The brain's cognitive functions derive from the coordinated interactions of large numbers of neurons that are widely distributed throughout the brain. Although seizure activity can be driven by hyperexcitable oscillatory networks, these transient synchronizations of neuronal discharges appear also to be involved in memory consolidation. Thus, a fundamental, yet unresolved, question is how this finely-tuned coordination of activity is achieved. We propose to use a multidisciplinary approach to study a new experimental genetic model of epilepsy in which seizures and enhanced cognition co-exist. This study will help to define the molecular and cellular mechanisms underlying both memory formation and brain rhythmicity. In addition, it could lead to the development of new treatments for conditions associated with memory loss such as aging, Alzheimer's disease, and Huntington's disease, all conditions where PKR activity is abnormally elevated and GABAergic synaptic transmission is altered.

Public Health Relevance

Although some seizure disorders have been associated with extraordinary mental abilities, little is known about the causes or possible genetic mutations associated with this type of epilepsy. We propose to use a multidisciplinary approach to study a new experimental genetic model of epilepsy in which seizures and enhanced cognition co-exists. This study will help to define the common mechanisms underlying memory formation and seizure disorders and may lead to treatments for some major cognitive disorders such as aging, Huntington's disease, and Alzheimer's disease, all conditions where PKR activity and inhibitory synaptic transmission are altered.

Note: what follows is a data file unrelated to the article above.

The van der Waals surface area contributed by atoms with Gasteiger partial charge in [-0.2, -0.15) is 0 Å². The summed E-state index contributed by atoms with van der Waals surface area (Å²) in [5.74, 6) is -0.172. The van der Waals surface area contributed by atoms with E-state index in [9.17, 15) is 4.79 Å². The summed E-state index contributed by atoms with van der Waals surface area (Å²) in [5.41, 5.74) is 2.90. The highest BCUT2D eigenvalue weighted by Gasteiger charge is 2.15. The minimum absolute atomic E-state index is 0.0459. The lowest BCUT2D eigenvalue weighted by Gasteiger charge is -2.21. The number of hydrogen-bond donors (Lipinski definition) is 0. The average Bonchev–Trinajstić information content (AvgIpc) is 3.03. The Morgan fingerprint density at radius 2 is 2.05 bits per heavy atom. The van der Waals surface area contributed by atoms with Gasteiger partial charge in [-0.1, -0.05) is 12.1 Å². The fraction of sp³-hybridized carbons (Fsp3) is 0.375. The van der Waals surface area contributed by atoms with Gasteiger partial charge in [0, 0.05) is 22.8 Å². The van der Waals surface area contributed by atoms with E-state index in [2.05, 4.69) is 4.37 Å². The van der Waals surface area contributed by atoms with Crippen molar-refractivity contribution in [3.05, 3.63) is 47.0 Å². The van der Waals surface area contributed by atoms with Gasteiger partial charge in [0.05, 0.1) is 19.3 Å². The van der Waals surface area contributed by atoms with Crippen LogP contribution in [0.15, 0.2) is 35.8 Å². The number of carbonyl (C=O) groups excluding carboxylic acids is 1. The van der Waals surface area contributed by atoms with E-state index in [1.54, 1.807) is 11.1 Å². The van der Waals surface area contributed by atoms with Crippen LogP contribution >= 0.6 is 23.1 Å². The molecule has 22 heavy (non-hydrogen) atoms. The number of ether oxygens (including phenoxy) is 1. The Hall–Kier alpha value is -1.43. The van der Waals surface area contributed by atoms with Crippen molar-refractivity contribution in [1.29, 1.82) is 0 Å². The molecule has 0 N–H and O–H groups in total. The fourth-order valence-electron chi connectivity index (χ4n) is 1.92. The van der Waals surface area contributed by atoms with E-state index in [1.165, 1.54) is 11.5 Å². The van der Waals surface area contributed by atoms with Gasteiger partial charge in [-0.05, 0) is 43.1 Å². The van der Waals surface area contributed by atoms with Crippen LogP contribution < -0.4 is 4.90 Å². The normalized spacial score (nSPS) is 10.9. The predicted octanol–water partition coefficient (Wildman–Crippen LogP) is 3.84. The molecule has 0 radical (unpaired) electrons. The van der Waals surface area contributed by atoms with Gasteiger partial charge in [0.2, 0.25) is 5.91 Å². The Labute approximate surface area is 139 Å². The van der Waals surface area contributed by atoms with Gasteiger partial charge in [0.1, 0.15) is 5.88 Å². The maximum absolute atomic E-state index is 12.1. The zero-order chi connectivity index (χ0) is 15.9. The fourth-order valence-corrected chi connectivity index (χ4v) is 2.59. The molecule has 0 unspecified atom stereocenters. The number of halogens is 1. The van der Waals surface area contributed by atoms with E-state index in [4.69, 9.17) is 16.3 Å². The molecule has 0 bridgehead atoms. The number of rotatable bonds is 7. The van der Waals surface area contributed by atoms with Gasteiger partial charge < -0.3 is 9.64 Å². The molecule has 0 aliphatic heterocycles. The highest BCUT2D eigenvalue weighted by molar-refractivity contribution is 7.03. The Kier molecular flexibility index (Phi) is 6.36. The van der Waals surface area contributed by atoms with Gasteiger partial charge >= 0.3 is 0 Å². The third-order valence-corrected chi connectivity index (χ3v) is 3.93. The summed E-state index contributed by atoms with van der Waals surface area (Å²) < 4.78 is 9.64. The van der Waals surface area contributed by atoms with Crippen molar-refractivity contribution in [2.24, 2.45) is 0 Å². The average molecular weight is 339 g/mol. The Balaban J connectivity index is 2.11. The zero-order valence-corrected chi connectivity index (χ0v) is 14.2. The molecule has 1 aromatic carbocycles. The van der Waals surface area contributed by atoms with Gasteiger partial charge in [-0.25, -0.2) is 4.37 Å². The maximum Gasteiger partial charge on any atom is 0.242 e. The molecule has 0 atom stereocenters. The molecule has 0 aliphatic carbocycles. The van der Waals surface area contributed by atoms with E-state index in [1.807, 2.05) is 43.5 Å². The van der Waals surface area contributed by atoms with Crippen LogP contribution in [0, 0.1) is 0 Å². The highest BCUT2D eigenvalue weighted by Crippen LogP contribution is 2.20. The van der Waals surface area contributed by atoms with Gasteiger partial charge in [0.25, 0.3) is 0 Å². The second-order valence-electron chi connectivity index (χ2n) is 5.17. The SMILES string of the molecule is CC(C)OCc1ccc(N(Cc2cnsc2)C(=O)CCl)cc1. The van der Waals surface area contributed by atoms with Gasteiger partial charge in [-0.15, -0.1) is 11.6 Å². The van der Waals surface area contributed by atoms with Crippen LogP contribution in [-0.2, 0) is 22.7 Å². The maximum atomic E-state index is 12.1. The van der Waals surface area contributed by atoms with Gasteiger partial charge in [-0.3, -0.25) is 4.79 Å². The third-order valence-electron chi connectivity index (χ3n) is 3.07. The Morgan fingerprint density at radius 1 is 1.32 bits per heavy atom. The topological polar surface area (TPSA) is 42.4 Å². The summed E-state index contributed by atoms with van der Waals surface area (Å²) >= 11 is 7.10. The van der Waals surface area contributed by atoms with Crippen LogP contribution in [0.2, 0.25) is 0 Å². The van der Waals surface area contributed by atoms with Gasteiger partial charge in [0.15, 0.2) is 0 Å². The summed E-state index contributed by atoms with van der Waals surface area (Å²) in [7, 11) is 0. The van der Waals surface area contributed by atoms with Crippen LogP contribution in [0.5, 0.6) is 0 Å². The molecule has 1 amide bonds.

National Institute of Health (NIH)
National Institute of Neurological Disorders and Stroke (NINDS)
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Clinical Neuroplasticity and Neurotransmitters Study Section (CNNT)
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Whittemore, Vicky R
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Baylor College of Medicine
Schools of Medicine
United States
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